poverty measurement in sri lanka towards a solution n.
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Poverty measurement in Sri Lanka: towards a solution? PowerPoint Presentation
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Poverty measurement in Sri Lanka: towards a solution?

Poverty measurement in Sri Lanka: towards a solution?

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Poverty measurement in Sri Lanka: towards a solution?

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  1. Poverty measurement in Sri Lanka: towards a solution? Ambar Narayan (World Bank) Nobuo Yoshida (World Bank) Workshop on Methodology of Poverty Analysis In Sri Lanka March 1st, 2004

  2. Criteria for poverty line • Intuitive • Transparent • Contextual • Objective

  3. Issues • Calorie requirement for poverty line • CBN vs. FEI • Equivalent Adult Scale vs. Per Capita • Household Survey Based Price Index vs. Price Survey Based Price Index • Updating Poverty Lines • Base Year

  4. Calorie Requirement for Poverty Line • Existing work in Sri Lanka • Nanayakkara (1994) • 2500 – 2520 kcal per equivalent adult per day • 2000 – 2050 kcal per capita per day (Nanyakkara, 1994) • DCS, Gunewardena (2000) and Vidyaratne and Tilakaratne (2003) adapt very similar figures to the above • International experience: 1978 kcal – 2300 kcal per capita per day • Consistent with recommended nutrient allowances given by Medical Research Institute of Sri Lanka

  5. CBN vs. FEI • Both approaches estimate total household expenditure which can sustain the minimum calorie requirement (in per capita/per adult equivalent terms) • Compared with CBN, FEI involves fewer steps in estimation, but unreliable if urban and rural consumption patterns are very different • (FEI) India, Pakistan; (CBN) Nepal, Indonesia, Bangladesh • For Sri Lanka, both VT (2003) and Gunewardena (2000) use CBN • Given the advantage of CBN and its acceptance in SL, CBN is a reasonable choice - with careful treatments on choice of food basket, prices, and estimation on non-food exp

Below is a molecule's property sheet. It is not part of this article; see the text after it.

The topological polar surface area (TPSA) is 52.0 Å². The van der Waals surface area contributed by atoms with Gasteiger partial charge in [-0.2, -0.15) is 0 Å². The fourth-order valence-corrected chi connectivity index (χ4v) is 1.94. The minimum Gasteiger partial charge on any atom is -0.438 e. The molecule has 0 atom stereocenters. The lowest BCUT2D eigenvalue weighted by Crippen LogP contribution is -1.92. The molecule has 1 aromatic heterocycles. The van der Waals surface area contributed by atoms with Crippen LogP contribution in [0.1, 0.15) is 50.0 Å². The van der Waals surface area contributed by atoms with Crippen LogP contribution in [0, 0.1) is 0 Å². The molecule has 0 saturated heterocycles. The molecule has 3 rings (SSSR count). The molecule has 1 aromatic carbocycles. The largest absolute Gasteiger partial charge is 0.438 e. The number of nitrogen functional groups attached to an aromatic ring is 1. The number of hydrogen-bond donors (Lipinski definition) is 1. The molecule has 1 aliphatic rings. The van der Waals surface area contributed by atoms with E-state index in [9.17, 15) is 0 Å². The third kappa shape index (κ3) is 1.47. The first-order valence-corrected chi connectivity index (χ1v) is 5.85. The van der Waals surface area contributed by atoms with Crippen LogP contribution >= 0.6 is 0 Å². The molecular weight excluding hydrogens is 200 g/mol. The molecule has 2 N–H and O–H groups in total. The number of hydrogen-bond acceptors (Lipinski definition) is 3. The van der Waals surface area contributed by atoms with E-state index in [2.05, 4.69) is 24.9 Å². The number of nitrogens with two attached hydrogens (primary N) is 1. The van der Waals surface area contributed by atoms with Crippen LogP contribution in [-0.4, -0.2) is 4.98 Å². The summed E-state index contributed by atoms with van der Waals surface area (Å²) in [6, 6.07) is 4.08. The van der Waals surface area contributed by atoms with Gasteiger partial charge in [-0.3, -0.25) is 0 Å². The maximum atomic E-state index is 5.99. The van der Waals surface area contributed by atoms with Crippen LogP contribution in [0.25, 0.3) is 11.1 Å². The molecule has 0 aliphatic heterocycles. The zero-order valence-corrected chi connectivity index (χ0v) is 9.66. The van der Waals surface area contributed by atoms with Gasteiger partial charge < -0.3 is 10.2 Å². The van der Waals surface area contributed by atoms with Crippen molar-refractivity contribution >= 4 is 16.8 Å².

6. Equivalent Adult Scale vs. Per Capita • Adjustment for equivalence scale can be done in • Poverty line estimation (actual calorie intake) • Consumption aggregate

  7. Equivalent Adult Scale vs. Per Capita, cont. Two options: 1. Use per capita for both poverty line estimation and consumption aggregates 2. Use equivalent adult scale for poverty line estimation but use per capita for consumption aggregate • No matter which option is chosen, check sensitivity of poverty profiles and trends to • Equivalent adult scale vs. per capita • Economies of scale in consumption

  8. Updating poverty lines • Updating poverty line with inflation rates • Poverty line is explicitly fixed to a specific welfare level so that poverty indices can be easily comparable over time • Due to changes in life style and taste, poverty lines updated with inflation rates might not be able to achieve calorie requirement • Estimating poverty line for every survey • Poverty line in real terms might change – makes a comparison over time difficult • The new poverty line is supposed to achieve the calorie requirement • Recommendation • At intervals of 10 or more years, re-estimate the poverty line to adjust to changes in lifestyle and taste • In the meantime, update the poverty line with inflation rates to make poverty indices comparable over time

  9. Spatial and Over time Price Adjustments

  10. Recommended options • Use SLCPI or unit values from HIES for both spatial and over time price adjustments • Use SLCPI or unit values for spatial price adjustment, and CCPI for inflation • If price indices from SLCPI are used, these should be validated using unit values from HIES • Using CCPI for inflation adjustment is likely to be more acceptable; it is still important to crosscheck using HIES unit values

  11. Choice of base year for poverty line estimation • Pragmatic option for Sri Lanka appears to be 1995-96 • Adjust that poverty line for 1990-91 and 2001-02 (and 2005?) using inflation rate (CCPI?) • Note: all comparisons over time hinge critically on the comparability of consumption aggregate

  12. Comparison among the existing methodologies in Sri Lanka

  13. Summary of poverty estimates G nos. are based on CBN lower bound + 20% as poverty line (Rs. 968) DCS trend is based on % of households who are poor

  14. Puzzle……!! • Discrepancy in poverty rates for 1995-96 • DCS is at odds with G/VT • Conjecture: DCS doesn’t adjust for spatial price differences – likely to understate poverty in expensive areas (urban?) • Opposing trends: • DCS and G differ • Conjecture: DCS re-estimates poverty line every year – thus real value of poverty line not held constant